Ritter hires Rifle High grad to schedule appearances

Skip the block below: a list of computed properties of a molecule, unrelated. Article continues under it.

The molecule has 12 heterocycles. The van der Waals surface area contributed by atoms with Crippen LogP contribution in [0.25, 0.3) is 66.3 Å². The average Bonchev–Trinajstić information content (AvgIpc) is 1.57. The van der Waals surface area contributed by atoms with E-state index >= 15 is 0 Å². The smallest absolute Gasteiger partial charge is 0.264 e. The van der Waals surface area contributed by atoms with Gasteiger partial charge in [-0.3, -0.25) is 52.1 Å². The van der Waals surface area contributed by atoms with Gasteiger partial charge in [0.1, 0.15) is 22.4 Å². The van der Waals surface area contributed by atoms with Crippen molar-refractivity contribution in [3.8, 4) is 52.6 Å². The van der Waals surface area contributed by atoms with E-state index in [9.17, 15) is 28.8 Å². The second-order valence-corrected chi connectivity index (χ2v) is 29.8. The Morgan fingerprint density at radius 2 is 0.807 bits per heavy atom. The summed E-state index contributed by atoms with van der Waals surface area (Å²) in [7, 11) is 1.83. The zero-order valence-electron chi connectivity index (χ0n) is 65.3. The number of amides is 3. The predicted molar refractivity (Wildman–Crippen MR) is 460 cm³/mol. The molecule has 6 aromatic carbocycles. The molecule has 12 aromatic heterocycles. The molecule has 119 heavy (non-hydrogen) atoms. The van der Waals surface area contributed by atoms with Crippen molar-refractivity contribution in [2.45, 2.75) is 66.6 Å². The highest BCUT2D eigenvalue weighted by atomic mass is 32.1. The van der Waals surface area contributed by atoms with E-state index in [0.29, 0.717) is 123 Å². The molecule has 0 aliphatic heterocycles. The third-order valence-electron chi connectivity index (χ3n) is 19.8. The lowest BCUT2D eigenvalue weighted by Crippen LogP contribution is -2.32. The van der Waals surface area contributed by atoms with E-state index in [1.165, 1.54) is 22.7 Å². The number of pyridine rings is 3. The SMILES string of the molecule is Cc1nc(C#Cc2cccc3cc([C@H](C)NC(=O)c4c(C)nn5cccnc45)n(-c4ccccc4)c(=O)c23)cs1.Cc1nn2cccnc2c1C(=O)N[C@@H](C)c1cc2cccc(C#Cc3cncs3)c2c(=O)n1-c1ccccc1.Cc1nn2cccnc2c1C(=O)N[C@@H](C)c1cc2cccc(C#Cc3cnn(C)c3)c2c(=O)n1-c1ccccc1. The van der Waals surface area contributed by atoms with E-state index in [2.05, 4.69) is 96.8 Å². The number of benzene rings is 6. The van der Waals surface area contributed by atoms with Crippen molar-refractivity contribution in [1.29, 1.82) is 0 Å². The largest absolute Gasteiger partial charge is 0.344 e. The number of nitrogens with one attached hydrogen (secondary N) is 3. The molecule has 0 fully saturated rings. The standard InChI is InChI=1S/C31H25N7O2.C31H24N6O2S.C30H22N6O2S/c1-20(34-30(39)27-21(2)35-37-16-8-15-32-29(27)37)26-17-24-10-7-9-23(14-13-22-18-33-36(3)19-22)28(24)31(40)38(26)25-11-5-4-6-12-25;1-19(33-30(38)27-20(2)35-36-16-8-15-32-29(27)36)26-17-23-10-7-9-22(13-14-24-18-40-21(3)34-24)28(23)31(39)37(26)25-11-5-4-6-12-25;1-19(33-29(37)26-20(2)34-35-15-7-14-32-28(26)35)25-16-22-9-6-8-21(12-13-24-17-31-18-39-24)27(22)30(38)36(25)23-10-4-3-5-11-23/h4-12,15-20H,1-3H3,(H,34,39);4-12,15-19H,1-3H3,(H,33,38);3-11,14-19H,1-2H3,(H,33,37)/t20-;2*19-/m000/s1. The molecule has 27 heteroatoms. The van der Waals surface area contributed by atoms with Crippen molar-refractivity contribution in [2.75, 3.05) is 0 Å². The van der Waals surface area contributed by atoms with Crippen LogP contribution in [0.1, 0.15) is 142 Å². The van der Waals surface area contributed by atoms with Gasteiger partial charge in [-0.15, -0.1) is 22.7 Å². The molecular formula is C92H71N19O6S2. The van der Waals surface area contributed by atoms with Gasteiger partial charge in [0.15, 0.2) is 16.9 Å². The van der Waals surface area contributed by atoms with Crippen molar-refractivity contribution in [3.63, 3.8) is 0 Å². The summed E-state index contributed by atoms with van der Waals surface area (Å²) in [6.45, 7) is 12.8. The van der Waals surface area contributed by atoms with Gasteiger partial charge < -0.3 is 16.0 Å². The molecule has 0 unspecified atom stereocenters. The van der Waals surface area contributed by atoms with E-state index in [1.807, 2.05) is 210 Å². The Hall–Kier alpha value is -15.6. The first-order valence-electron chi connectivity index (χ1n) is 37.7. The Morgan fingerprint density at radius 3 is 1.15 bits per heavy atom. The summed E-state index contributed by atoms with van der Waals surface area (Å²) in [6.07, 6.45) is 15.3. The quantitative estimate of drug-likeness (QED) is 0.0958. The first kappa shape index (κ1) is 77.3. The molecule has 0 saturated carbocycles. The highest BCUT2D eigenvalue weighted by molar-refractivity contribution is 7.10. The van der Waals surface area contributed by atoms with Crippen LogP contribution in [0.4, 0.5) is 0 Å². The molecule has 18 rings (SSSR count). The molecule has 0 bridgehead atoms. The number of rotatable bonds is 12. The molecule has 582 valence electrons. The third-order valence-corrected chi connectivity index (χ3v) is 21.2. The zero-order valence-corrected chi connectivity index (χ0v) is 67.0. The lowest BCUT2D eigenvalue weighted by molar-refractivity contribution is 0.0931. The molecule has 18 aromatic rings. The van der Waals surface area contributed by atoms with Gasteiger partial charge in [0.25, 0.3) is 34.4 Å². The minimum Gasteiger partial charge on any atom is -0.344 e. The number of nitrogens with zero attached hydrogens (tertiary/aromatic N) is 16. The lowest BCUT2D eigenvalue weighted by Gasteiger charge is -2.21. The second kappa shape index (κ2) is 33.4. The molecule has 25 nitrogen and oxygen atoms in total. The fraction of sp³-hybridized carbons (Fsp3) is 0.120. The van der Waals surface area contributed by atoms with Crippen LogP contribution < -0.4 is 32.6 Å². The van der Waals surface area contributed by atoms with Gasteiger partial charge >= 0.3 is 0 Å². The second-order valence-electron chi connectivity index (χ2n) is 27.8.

GLENWOOD SPRINGS, Colo. A Rifle High School graduate says he has landed a “dream job” on the staff of Colorado’s next governor, Democrat Bill Ritter.And he has some Republicans to thank for helping him get where he is today.Scott Hutchings, 32, will serve as director of operations and advance for Ritter. He’ll be involved with scheduling Ritter’s appearances around the state, and often traveling with the governor.Hutchings played a similar role during Ritter’s campaign, coordinating a bus tour in October and a fly-around of the state in the last days before the November election.Hutchings is a 1993 graduate of Rifle High. His family goes back several generations in western Colorado. He lived in Rifle for five years, and also spent summers at a family ranch near Rifle when he lived in Littleton and Dallas. He knew he wanted to go into politics since he was a kid, and has favored Democrats from early on.”In 1992 I wore a Clinton-Gore button all around high school … just to get the goat of all the government teachers,” he said.He said a lot of staff members at the school were Republicans.”They all gave me a hard time, which was fun, I appreciated it,” he said.One of Hutchings’ antagonists was Todd Ellis. The two got to know each other when Ellis coached the football team and Hutchings was the team manager.”He and I would trade political views all the time. We had a good time with it,” said Ellis, now the school’s principal.The two have continued to remain in touch. Despite their partisan differences, Ellis encouraged Hutchings to become involved in the Colorado Young Democrats.”I said, ‘Even though you’d be on the Democratic side you’d be good,'” Ellis recalled.Hutchings eventually became national vice chairman of Young Democrats of America, and then secretary of the Colorado Democratic Party, as one of the youngest people to hold a leadership post at the state party level.”It’s so great to see a kid of his quality get to where he’s at,” said Ellis. “Obviously we’re better off as a society with Scott helping in the political realm.”I think it’s a good indication of Ritter. When he chooses a guy like Scott to be a point man on something like this, that’s a good commentary on Ritter.”Another Rifle Republican who helped Hutchings along the way was Russell George, currently director of the state Department of Natural Resources. Both were willing to set party politics aside when Hutchings served as an intern for George when George served in the state House of Representatives.Hutchings also went to Metro State and majored in political science.He met Ritter while serving as an aide to a Denver City Council member, and got to know him well and respect him during the October bus campaign.”He really seems to have this message that resonated with everyone here in Colorado, and he means it,” Hutchings said. “He’s a very sincere person; what you see is what you get.”Hutchings would love to run for office himself someday. But now’s not the time, with a 6-year-old son and 5-month-old daughter at home and his wife seeking a doctorate degree in political science. For now, Hutchings is just excited about his new job with Ritter.”It’s a great opportunity to see the state and help Bill Ritter fulfill his agenda,” Hutchings said.Before starting his new job, Hutchings is helping arrange Ritter’s swearing-in ceremony, and train and plane trips around Colorado that will follow.Ritter spokesman Evan Dreyer called Hutchings “a great guy.””He’s funny and he’s energetic and he really has an innate ability to pull off what are the most complicated events,” Dreyer said.Contact Dennis Webb: firstname.lastname@example.orgPost Independent, Glenwood Springs Colorado CO
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